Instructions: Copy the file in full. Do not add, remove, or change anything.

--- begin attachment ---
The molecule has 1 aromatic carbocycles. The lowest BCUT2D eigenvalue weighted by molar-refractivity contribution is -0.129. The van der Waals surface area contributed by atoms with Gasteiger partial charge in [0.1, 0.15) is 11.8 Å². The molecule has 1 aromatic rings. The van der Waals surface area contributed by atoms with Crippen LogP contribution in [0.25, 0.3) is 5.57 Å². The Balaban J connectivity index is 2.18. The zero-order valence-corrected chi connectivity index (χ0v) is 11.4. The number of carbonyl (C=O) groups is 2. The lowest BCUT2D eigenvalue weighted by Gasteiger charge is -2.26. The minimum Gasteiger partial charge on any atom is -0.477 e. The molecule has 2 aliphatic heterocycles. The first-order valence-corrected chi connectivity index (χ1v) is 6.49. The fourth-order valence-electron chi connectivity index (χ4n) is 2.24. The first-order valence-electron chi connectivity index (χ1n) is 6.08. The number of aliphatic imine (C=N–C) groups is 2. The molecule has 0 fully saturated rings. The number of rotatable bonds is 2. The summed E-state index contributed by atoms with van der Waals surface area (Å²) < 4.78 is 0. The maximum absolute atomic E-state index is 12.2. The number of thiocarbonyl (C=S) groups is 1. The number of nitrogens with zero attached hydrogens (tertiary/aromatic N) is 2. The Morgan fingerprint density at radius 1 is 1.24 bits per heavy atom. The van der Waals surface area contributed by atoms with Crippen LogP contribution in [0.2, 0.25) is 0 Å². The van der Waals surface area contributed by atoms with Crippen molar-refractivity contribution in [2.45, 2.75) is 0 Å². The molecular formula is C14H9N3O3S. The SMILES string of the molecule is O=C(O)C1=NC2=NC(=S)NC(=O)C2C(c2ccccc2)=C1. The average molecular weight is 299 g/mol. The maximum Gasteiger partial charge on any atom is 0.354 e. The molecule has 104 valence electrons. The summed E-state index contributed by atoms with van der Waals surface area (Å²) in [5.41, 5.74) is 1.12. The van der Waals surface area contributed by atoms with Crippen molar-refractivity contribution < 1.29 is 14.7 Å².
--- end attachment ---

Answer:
The molecule has 1 aromatic carbocycles. The lowest BCUT2D eigenvalue weighted by molar-refractivity contribution is -0.129. The van der Waals surface area contributed by atoms with Gasteiger partial charge in [0.1, 0.15) is 11.8 Å². The molecule has 1 aromatic rings. The van der Waals surface area contributed by atoms with Crippen LogP contribution in [0.25, 0.3) is 5.57 Å². The Balaban J connectivity index is 2.18. The zero-order valence-corrected chi connectivity index (χ0v) is 11.4. The number of carbonyl (C=O) groups is 2. The lowest BCUT2D eigenvalue weighted by Gasteiger charge is -2.26. The minimum Gasteiger partial charge on any atom is -0.477 e. The molecule has 2 aliphatic heterocycles. The first-order valence-corrected chi connectivity index (χ1v) is 6.49. The fourth-order valence-electron chi connectivity index (χ4n) is 2.24. The first-order valence-electron chi connectivity index (χ1n) is 6.08. The number of aliphatic imine (C=N–C) groups is 2. The molecule has 0 fully saturated rings. The number of rotatable bonds is 2. The summed E-state index contributed by atoms with van der Waals surface area (Å²) < 4.78 is 0. The maximum absolute atomic E-state index is 12.2. The number of thiocarbonyl (C=S) groups is 1. The number of nitrogens with zero attached hydrogens (tertiary/aromatic N) is 2. The Morgan fingerprint density at radius 1 is 1.24 bits per heavy atom. The van der Waals surface area contributed by atoms with Crippen LogP contribution in [0.2, 0.25) is 0 Å². The van der Waals surface area contributed by atoms with Crippen molar-refractivity contribution in [2.45, 2.75) is 0 Å². The molecular formula is C14H9N3O3S. The SMILES string of the molecule is O=C(O)C1=NC2=NC(=S)NC(=O)C2C(c2ccccc2)=C1. The average molecular weight is 299 g/mol. The maximum Gasteiger partial charge on any atom is 0.354 e. The molecule has 104 valence electrons. The summed E-state index contributed by atoms with van der Waals surface area (Å²) in [5.41, 5.74) is 1.12. The van der Waals surface area contributed by atoms with Crippen molar-refractivity contribution < 1.29 is 14.7 Å².